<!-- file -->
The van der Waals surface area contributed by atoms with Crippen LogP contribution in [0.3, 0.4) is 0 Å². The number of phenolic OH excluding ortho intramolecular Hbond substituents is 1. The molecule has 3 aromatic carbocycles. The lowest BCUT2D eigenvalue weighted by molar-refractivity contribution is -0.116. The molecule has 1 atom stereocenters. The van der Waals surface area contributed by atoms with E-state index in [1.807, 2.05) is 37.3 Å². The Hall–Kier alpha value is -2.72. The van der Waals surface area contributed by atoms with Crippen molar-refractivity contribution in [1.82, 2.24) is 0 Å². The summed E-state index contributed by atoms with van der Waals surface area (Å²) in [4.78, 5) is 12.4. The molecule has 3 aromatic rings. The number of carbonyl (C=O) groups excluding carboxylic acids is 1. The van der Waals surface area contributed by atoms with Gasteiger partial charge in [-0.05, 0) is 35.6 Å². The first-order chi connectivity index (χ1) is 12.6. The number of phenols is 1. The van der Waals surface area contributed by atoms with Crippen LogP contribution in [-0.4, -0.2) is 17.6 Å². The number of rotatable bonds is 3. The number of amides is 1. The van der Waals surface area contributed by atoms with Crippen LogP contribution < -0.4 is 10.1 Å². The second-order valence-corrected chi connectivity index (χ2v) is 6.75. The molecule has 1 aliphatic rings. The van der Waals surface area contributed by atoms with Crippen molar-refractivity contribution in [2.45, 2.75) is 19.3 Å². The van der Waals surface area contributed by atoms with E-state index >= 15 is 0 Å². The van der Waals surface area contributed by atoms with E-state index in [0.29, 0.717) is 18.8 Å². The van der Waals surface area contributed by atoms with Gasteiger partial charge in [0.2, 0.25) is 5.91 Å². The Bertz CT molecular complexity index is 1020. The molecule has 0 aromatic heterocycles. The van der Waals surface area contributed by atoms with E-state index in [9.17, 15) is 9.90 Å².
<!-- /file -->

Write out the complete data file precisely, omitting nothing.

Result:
The van der Waals surface area contributed by atoms with Crippen LogP contribution in [0.3, 0.4) is 0 Å². The number of phenolic OH excluding ortho intramolecular Hbond substituents is 1. The molecule has 3 aromatic carbocycles. The lowest BCUT2D eigenvalue weighted by molar-refractivity contribution is -0.116. The molecule has 1 atom stereocenters. The van der Waals surface area contributed by atoms with E-state index in [1.807, 2.05) is 37.3 Å². The Hall–Kier alpha value is -2.72. The van der Waals surface area contributed by atoms with Crippen molar-refractivity contribution in [1.82, 2.24) is 0 Å². The summed E-state index contributed by atoms with van der Waals surface area (Å²) in [4.78, 5) is 12.4. The molecule has 3 aromatic rings. The number of carbonyl (C=O) groups excluding carboxylic acids is 1. The van der Waals surface area contributed by atoms with Gasteiger partial charge in [-0.05, 0) is 35.6 Å². The first-order chi connectivity index (χ1) is 12.6. The number of phenols is 1. The van der Waals surface area contributed by atoms with Crippen LogP contribution in [-0.4, -0.2) is 17.6 Å². The number of rotatable bonds is 3. The number of amides is 1. The van der Waals surface area contributed by atoms with Crippen LogP contribution < -0.4 is 10.1 Å². The second-order valence-corrected chi connectivity index (χ2v) is 6.75. The molecule has 1 aliphatic rings. The van der Waals surface area contributed by atoms with Crippen molar-refractivity contribution in [2.45, 2.75) is 19.3 Å². The van der Waals surface area contributed by atoms with E-state index >= 15 is 0 Å². The van der Waals surface area contributed by atoms with E-state index in [0.29, 0.717) is 18.8 Å². The van der Waals surface area contributed by atoms with Gasteiger partial charge in [0.2, 0.25) is 5.91 Å². The Bertz CT molecular complexity index is 1020. The molecule has 0 aromatic heterocycles. The van der Waals surface area contributed by atoms with E-state index in [9.17, 15) is 9.90 Å².